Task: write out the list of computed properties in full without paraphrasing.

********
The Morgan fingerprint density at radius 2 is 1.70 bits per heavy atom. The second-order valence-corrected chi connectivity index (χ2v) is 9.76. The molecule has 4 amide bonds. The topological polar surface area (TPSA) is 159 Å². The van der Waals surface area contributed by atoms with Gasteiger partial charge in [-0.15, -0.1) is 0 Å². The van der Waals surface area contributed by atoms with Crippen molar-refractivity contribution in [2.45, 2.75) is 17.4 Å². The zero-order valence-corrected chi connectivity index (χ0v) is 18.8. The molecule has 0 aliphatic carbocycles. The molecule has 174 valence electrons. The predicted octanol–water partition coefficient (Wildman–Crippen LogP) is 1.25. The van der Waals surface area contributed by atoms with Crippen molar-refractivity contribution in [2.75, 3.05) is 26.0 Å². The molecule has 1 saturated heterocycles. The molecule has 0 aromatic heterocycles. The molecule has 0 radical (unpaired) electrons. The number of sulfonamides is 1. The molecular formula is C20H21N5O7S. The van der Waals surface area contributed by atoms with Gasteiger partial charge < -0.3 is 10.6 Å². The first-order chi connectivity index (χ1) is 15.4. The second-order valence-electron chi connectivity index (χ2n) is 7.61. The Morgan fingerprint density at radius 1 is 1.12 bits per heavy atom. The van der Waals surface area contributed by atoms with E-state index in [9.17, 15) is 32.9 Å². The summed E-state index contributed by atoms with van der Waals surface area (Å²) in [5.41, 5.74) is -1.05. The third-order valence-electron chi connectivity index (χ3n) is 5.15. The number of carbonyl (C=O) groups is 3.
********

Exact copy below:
The Morgan fingerprint density at radius 2 is 1.70 bits per heavy atom. The second-order valence-corrected chi connectivity index (χ2v) is 9.76. The molecule has 4 amide bonds. The topological polar surface area (TPSA) is 159 Å². The van der Waals surface area contributed by atoms with Gasteiger partial charge in [-0.15, -0.1) is 0 Å². The van der Waals surface area contributed by atoms with Crippen molar-refractivity contribution in [2.45, 2.75) is 17.4 Å². The zero-order valence-corrected chi connectivity index (χ0v) is 18.8. The molecule has 0 aliphatic carbocycles. The molecule has 174 valence electrons. The predicted octanol–water partition coefficient (Wildman–Crippen LogP) is 1.25. The van der Waals surface area contributed by atoms with Crippen molar-refractivity contribution in [2.75, 3.05) is 26.0 Å². The molecule has 1 saturated heterocycles. The molecule has 0 aromatic heterocycles. The molecule has 0 radical (unpaired) electrons. The number of sulfonamides is 1. The molecular formula is C20H21N5O7S. The van der Waals surface area contributed by atoms with Gasteiger partial charge < -0.3 is 10.6 Å². The first-order chi connectivity index (χ1) is 15.4. The second-order valence-electron chi connectivity index (χ2n) is 7.61. The Morgan fingerprint density at radius 1 is 1.12 bits per heavy atom. The van der Waals surface area contributed by atoms with E-state index in [9.17, 15) is 32.9 Å². The summed E-state index contributed by atoms with van der Waals surface area (Å²) in [5.41, 5.74) is -1.05. The third-order valence-electron chi connectivity index (χ3n) is 5.15. The number of carbonyl (C=O) groups is 3.